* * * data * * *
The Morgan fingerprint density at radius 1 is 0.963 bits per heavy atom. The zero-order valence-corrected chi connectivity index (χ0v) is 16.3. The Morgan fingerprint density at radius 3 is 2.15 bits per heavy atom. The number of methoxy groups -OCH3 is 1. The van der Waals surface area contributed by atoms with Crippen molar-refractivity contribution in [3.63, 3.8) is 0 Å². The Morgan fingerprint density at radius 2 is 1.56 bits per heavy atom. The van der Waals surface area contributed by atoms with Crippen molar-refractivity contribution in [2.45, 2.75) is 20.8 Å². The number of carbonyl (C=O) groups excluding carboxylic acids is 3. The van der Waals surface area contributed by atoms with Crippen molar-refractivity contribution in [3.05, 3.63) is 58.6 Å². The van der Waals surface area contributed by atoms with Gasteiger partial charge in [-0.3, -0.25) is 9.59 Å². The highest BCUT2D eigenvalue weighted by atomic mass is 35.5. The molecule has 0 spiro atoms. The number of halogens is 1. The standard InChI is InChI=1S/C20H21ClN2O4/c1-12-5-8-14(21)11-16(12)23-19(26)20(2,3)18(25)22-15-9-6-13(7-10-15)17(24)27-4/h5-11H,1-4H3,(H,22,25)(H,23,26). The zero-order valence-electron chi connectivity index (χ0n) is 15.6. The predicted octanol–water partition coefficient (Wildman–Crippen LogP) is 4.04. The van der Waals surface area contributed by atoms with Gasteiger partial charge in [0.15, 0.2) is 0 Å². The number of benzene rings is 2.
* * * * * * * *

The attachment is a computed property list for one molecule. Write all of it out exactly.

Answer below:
The Morgan fingerprint density at radius 1 is 0.963 bits per heavy atom. The zero-order valence-corrected chi connectivity index (χ0v) is 16.3. The Morgan fingerprint density at radius 3 is 2.15 bits per heavy atom. The number of methoxy groups -OCH3 is 1. The van der Waals surface area contributed by atoms with Crippen molar-refractivity contribution in [3.63, 3.8) is 0 Å². The Morgan fingerprint density at radius 2 is 1.56 bits per heavy atom. The van der Waals surface area contributed by atoms with Crippen molar-refractivity contribution in [2.45, 2.75) is 20.8 Å². The number of carbonyl (C=O) groups excluding carboxylic acids is 3. The van der Waals surface area contributed by atoms with Crippen molar-refractivity contribution in [3.05, 3.63) is 58.6 Å². The van der Waals surface area contributed by atoms with Gasteiger partial charge in [-0.3, -0.25) is 9.59 Å². The highest BCUT2D eigenvalue weighted by atomic mass is 35.5. The molecule has 0 spiro atoms. The number of halogens is 1. The standard InChI is InChI=1S/C20H21ClN2O4/c1-12-5-8-14(21)11-16(12)23-19(26)20(2,3)18(25)22-15-9-6-13(7-10-15)17(24)27-4/h5-11H,1-4H3,(H,22,25)(H,23,26). The zero-order valence-electron chi connectivity index (χ0n) is 15.6. The predicted octanol–water partition coefficient (Wildman–Crippen LogP) is 4.04. The van der Waals surface area contributed by atoms with Gasteiger partial charge in [0.15, 0.2) is 0 Å². The number of benzene rings is 2.